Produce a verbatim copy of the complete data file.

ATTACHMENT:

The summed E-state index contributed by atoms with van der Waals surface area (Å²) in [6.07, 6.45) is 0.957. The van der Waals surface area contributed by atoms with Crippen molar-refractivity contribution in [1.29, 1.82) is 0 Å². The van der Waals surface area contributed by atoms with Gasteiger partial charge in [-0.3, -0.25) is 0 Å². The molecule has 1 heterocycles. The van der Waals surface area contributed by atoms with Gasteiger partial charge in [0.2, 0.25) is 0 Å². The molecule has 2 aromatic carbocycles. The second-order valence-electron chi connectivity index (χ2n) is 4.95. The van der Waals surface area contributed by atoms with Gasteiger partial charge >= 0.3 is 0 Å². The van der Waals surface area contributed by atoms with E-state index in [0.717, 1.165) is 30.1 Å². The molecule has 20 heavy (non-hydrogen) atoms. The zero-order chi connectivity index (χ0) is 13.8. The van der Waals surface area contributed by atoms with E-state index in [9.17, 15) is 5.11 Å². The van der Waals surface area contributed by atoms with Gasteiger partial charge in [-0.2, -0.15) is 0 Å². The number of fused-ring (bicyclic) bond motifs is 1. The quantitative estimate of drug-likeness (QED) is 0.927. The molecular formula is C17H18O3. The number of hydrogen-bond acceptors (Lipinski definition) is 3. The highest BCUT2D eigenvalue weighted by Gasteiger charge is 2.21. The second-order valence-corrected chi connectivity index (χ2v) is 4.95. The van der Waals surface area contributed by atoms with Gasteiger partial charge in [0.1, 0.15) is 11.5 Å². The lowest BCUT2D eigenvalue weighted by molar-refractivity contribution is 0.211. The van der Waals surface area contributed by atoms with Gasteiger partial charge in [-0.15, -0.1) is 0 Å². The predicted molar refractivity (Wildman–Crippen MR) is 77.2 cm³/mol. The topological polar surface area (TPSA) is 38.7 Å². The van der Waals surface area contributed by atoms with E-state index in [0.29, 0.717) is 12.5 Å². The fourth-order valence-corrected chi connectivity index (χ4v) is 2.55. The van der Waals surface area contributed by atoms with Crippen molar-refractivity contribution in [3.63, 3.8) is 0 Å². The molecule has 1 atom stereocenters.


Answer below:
The summed E-state index contributed by atoms with van der Waals surface area (Å²) in [6.07, 6.45) is 0.957. The van der Waals surface area contributed by atoms with Crippen molar-refractivity contribution in [1.29, 1.82) is 0 Å². The van der Waals surface area contributed by atoms with Gasteiger partial charge in [-0.3, -0.25) is 0 Å². The molecule has 1 heterocycles. The van der Waals surface area contributed by atoms with Gasteiger partial charge in [0.2, 0.25) is 0 Å². The molecule has 2 aromatic carbocycles. The second-order valence-electron chi connectivity index (χ2n) is 4.95. The van der Waals surface area contributed by atoms with Gasteiger partial charge >= 0.3 is 0 Å². The van der Waals surface area contributed by atoms with E-state index in [0.717, 1.165) is 30.1 Å². The molecule has 20 heavy (non-hydrogen) atoms. The zero-order chi connectivity index (χ0) is 13.8. The van der Waals surface area contributed by atoms with E-state index in [9.17, 15) is 5.11 Å². The van der Waals surface area contributed by atoms with Gasteiger partial charge in [-0.2, -0.15) is 0 Å². The number of fused-ring (bicyclic) bond motifs is 1. The quantitative estimate of drug-likeness (QED) is 0.927. The molecular formula is C17H18O3. The number of hydrogen-bond acceptors (Lipinski definition) is 3. The highest BCUT2D eigenvalue weighted by Gasteiger charge is 2.21. The second-order valence-corrected chi connectivity index (χ2v) is 4.95. The van der Waals surface area contributed by atoms with Gasteiger partial charge in [0.1, 0.15) is 11.5 Å². The lowest BCUT2D eigenvalue weighted by molar-refractivity contribution is 0.211. The van der Waals surface area contributed by atoms with Gasteiger partial charge in [-0.15, -0.1) is 0 Å². The predicted molar refractivity (Wildman–Crippen MR) is 77.2 cm³/mol. The topological polar surface area (TPSA) is 38.7 Å². The van der Waals surface area contributed by atoms with E-state index in [0.29, 0.717) is 12.5 Å². The fourth-order valence-corrected chi connectivity index (χ4v) is 2.55. The van der Waals surface area contributed by atoms with Crippen molar-refractivity contribution in [3.63, 3.8) is 0 Å². The molecule has 1 atom stereocenters.